André Leon Talley opens up about pay disparity at Vogue
Talley told Tamron Hall what he "just found out two weeks ago from someone of authority" at the influential magazine.
Legendary fashion figure Andre’ Leon Talley talked about experiencing wage disparity while working at Vogue magazine on The Tamron Hall Show.
Talley appeared on the show Monday, where he said: “I just found out two weeks ago from someone of authority that women at Vogue, high, high rate fashion editors made close to a million dollars. I never made that much in a year. I made almost $300,000, but people on the same level, maybe they were doing more work than the fashion photoshoots, were making $900,000 a year.”
“They don’t make that anymore,” Talley continued, “but this is, this what comes when you live in America, when you’re a Black person, you have to wake up and you know there’s a double standard.”
Talley is the long-acclaimed former creative director and American editor-at-large of Vogue. He was the magazine’s fashion news director for four years and its creative director from 1988 to 1995. Long considered an iconic force in fashion. Talley has appeared in films, documentaries — including serving as the focus of 2017’s The Gospel According To Andre — and authored three books.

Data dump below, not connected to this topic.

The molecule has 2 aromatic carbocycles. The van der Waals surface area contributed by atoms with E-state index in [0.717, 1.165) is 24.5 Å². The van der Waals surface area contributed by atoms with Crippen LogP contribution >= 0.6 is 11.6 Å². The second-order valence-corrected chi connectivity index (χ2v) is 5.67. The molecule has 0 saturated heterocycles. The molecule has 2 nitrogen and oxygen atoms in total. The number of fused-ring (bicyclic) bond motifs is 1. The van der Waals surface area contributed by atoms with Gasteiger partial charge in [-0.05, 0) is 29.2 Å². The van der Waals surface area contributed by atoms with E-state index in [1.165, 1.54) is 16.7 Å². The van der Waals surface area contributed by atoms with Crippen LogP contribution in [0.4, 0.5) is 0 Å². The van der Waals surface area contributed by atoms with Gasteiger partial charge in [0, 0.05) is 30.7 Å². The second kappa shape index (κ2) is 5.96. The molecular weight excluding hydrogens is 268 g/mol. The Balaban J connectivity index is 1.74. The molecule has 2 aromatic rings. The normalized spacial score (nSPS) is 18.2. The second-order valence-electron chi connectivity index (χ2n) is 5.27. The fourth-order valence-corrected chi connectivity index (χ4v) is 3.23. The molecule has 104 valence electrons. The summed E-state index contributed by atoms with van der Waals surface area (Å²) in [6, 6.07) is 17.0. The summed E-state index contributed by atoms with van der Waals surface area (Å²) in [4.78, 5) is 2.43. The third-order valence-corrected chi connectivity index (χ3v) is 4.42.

The style god has said he and longtime Vogue editor Anna Wintour are not as close as they once were, however, he clarified recently, saying, “We are friendly, and we care about each other.”
Talley has called his relationship with Wintour “an iceberg.”
Last spring, he released his revealing book, The Chiffon Trenches: A Memoir, which he previously called a “love letter” to Wintour yet added there would be parts of the book “painful” for her to read. The Chiffon Trenches talks about Talley’s start in fashion in New York City in the 1970s, specifically chronicling his experiences with racism in the industry. He also shared that he’d sent Wintour a proof of the book before its publication, and she complimented it — and the things she wanted to be removed were.
“I owe to her the pioneering role that I had of a creative director of Vogue. I was the first black man to ever be named such. I owe that to Anna Wintour. I owe her much. And I think, in turn, I think she owes me,” Talley said on CBS This Morning.
Talley was replaced in 2018 as the host of the Met Ball. The celebrated fashion event returns this year after a year off due to the coronavirus pandemic. The 2021 Met Ball, slated for September, will be a smaller, more intimate celebration for the opening of the Costume Institute’s next exhibition, “In America: A Lexicon of Fashion.”